The online world has opened the art market up to a universal audience. So, how will traditional art auctioneers win the war against a rising band of young and trendy start-ups to a gain a piece of the art industry pie estimated to be worth $9.58 billon by 2020?
There will be many factors that influence the race, not least the crucial aspect of online customer experience. This is equally important to both traditional art buyers braving the online world and the new millennial audience keen to start their collections.
So how can these art institutions target both audiences and deliver a premium experience that convinces each group to purchase art online?
Simply put, art buying online can be intimidating for first time buyers and seasoned art collectors alike. A smooth, simple customer experience can allay those fears and reduce the perceived risk for all buyer audiences.
What are the concerns of buying art online and how can the experience be optimised?
1. Lack of physical inspection.
For both new and traditional buyers alike, the want to justify purchases by ensuring their artwork is authentic and in the condition they expect is hindered by the lack of a physical inspection.
According to the Hiscox Art Trade Report 2017, this is the single biggest barrier facing the industry’s move online, with 80% of art buyers concerned that artwork may not look the same as the digital image.
The ability to zoom right in to the artwork to see the piece’s condition needs to be available, alongside a range of photos and angles. Potential buyers will want to see as much detail as possible, and request further condition reports easily. A powerful presentation layer can help the prospective buyer to decide whether to buy online, or make the journey to see the item prior. Either way, the online experience is key in supporting those decisions.
Art2arts.co.uk does this well, with many different images available of the artwork and a zoom function so potential buyers can inspect further.
2. Relevant and accessible information.
Much like the need to closely inspect items, art buyers want context and further information around the piece and its artist, especially if collecting art as an investment. 79% of the respondents in the Hiscox Art Survey suggested they want further background information on the art.
Sites like Artfinder.com use the description written by the artist and have extensive artist profiles, allowing buyers to fully engage and learn about the art they are interested in.
Buyers also look for an educational experience according to the Hiscox report, with 52% attributing value to the educational aspect of buying art online.
Riseart.co.uk take this a step further by offering guides on how to start collecting art online.
3. Price transparency
88% of art buyers told the Hiscox report that they want to see clear pricing when looking at art online – a point that has additional relevance when you consider that 79% of all online art sales are for less than $5000.
Price segmentation and grouping will be important for online sellers and can be seen at riseart.com who have a collection for less than £500. This is designed to further derisk the sale proposition and provide their online store with some competitive differential.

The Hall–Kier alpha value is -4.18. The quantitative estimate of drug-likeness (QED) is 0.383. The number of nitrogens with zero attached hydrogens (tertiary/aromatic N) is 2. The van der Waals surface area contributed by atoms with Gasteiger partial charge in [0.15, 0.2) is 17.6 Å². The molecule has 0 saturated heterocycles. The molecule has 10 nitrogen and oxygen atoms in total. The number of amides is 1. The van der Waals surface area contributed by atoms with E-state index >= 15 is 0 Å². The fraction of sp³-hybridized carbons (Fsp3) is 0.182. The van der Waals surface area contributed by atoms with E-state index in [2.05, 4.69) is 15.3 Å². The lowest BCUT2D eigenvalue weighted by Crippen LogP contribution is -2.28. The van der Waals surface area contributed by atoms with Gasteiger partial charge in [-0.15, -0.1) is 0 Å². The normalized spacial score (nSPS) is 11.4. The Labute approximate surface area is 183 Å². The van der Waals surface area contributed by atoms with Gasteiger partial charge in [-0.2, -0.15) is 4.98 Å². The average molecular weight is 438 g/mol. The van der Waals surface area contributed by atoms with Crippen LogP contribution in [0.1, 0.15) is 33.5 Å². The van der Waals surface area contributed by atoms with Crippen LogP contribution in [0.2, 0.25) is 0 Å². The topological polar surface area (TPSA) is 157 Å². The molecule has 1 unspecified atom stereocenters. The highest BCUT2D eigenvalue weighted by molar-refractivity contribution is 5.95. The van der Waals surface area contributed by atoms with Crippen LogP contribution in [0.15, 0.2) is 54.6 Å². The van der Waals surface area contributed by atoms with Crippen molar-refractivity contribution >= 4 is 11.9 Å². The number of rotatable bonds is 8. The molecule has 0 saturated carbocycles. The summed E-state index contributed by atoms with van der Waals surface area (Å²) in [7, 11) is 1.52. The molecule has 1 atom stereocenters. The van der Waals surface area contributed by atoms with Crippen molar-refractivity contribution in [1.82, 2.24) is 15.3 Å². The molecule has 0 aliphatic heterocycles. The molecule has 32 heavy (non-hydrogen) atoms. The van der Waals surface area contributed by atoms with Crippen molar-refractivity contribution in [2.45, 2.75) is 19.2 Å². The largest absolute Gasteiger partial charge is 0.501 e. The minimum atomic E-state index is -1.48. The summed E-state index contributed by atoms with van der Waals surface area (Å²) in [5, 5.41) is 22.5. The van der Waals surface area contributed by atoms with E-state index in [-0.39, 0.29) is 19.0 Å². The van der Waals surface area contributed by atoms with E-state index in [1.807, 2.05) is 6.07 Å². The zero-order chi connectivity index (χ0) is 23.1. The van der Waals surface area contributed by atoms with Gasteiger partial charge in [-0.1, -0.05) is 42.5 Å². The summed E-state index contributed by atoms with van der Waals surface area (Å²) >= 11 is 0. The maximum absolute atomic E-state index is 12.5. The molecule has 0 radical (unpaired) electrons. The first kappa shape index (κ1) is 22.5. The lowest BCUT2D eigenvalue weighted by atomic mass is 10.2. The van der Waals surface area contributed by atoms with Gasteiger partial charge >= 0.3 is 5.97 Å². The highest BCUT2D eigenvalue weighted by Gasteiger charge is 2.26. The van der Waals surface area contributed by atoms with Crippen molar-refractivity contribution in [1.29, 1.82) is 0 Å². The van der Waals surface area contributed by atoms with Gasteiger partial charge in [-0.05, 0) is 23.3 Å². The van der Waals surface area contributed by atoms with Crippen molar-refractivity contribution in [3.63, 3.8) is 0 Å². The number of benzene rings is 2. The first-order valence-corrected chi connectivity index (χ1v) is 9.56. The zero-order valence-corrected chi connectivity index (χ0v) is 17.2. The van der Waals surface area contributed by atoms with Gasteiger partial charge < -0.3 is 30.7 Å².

80% of hesitant art buyers want the option to review their purchase and if it’s not the right piece for them, to be able to return it.
Art selling sites should follow best practice and display their return policies clearly, clients like to feel that they can trust the dealer and this goes a long way in the online marketplace. The more robust and longer the policy, the more trust it will invoke.
5. Human interaction
Buyers are still looking to interact with experts before finalising their art buying decisions. According to the Hiscox art report, 73% of respondents still wanted the opportunity to talk decisions through.
Saatchiart.com build this element into their offering from the homepage, offering visitors the opportunity to find art with the free help of a dedicated curator.
Online condition report requests and chat features can also go a long way to assist users in this direction as well.
6. Customer Reviews
65% of those asked by the Hiscox survey said they would consider buying art from reading customer reviews of the selling website.
artgallery.co.uk use customer reviews well, with a dedicated page on the website listing reviews and prominently displaying their reviews across the site.
Asking a customer to leave an online review forms part of your feedback marketing, allowing you to engage with the customer post purchase.
7. Visual experience
Art buyers are looking for a website to be visually compelling, logical and easy to navigate. Art galleries are arranged in such a way as to lead the eye on a journey and the online world needs to follow suit to entice buyers.
Art.com have even tried to bring an art gallery look online with their top categories section.
Art sellers need to walk a metaphorical tight rope when getting their online experiences right in order to maximise sales from traditional buyers who are used to visually attractive, physical experiences, and young inexperienced buyers who want to learn more and be reassured they are making the right decision.
The Dealer Co initiative from Star Digital has been designed from the ground up to offer fine art dealers and galleries a robust, modern and inexpensive solution to display their products online, process condition report requests, take orders and curate sales without the need for any technical knowledge.
Our digital commerce experts are on hand to provide further information or run an online demo. Call us on 01604 696385 for a quick overview or email email@example.com to find out more.